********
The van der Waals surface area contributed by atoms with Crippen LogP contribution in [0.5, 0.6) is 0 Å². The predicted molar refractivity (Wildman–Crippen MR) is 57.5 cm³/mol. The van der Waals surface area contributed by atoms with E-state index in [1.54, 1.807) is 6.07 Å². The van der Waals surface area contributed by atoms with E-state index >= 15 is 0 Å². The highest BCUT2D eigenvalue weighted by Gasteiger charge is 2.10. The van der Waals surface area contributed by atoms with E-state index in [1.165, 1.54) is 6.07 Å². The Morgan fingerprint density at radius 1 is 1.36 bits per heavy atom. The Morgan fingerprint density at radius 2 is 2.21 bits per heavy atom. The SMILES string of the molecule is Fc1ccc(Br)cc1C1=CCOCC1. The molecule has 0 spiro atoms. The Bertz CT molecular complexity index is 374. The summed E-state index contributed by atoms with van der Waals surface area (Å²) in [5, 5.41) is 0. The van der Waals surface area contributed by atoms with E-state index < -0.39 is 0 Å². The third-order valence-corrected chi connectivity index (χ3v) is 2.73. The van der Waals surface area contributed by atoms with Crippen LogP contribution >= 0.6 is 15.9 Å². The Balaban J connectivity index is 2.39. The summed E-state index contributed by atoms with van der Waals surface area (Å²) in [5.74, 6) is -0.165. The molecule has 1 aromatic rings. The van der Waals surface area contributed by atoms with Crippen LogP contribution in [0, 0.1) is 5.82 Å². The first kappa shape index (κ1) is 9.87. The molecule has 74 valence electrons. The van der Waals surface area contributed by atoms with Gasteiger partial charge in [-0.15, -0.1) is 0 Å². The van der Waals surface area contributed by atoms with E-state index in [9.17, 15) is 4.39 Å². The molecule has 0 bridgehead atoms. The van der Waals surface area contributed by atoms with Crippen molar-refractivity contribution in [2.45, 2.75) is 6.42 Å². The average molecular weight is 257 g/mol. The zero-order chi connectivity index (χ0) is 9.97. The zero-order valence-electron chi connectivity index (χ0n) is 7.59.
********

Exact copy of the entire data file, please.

The van der Waals surface area contributed by atoms with Crippen LogP contribution in [0.5, 0.6) is 0 Å². The predicted molar refractivity (Wildman–Crippen MR) is 57.5 cm³/mol. The van der Waals surface area contributed by atoms with E-state index in [1.54, 1.807) is 6.07 Å². The van der Waals surface area contributed by atoms with E-state index >= 15 is 0 Å². The highest BCUT2D eigenvalue weighted by Gasteiger charge is 2.10. The van der Waals surface area contributed by atoms with E-state index in [1.165, 1.54) is 6.07 Å². The Morgan fingerprint density at radius 1 is 1.36 bits per heavy atom. The Morgan fingerprint density at radius 2 is 2.21 bits per heavy atom. The SMILES string of the molecule is Fc1ccc(Br)cc1C1=CCOCC1. The molecule has 0 spiro atoms. The Bertz CT molecular complexity index is 374. The summed E-state index contributed by atoms with van der Waals surface area (Å²) in [5, 5.41) is 0. The van der Waals surface area contributed by atoms with E-state index < -0.39 is 0 Å². The third-order valence-corrected chi connectivity index (χ3v) is 2.73. The van der Waals surface area contributed by atoms with Crippen LogP contribution >= 0.6 is 15.9 Å². The Balaban J connectivity index is 2.39. The summed E-state index contributed by atoms with van der Waals surface area (Å²) in [5.74, 6) is -0.165. The molecule has 1 aromatic rings. The van der Waals surface area contributed by atoms with Crippen LogP contribution in [0, 0.1) is 5.82 Å². The first kappa shape index (κ1) is 9.87. The molecule has 74 valence electrons. The van der Waals surface area contributed by atoms with Gasteiger partial charge in [-0.15, -0.1) is 0 Å². The van der Waals surface area contributed by atoms with E-state index in [9.17, 15) is 4.39 Å². The molecule has 0 bridgehead atoms. The van der Waals surface area contributed by atoms with Crippen molar-refractivity contribution in [2.45, 2.75) is 6.42 Å². The average molecular weight is 257 g/mol. The zero-order chi connectivity index (χ0) is 9.97. The zero-order valence-electron chi connectivity index (χ0n) is 7.59.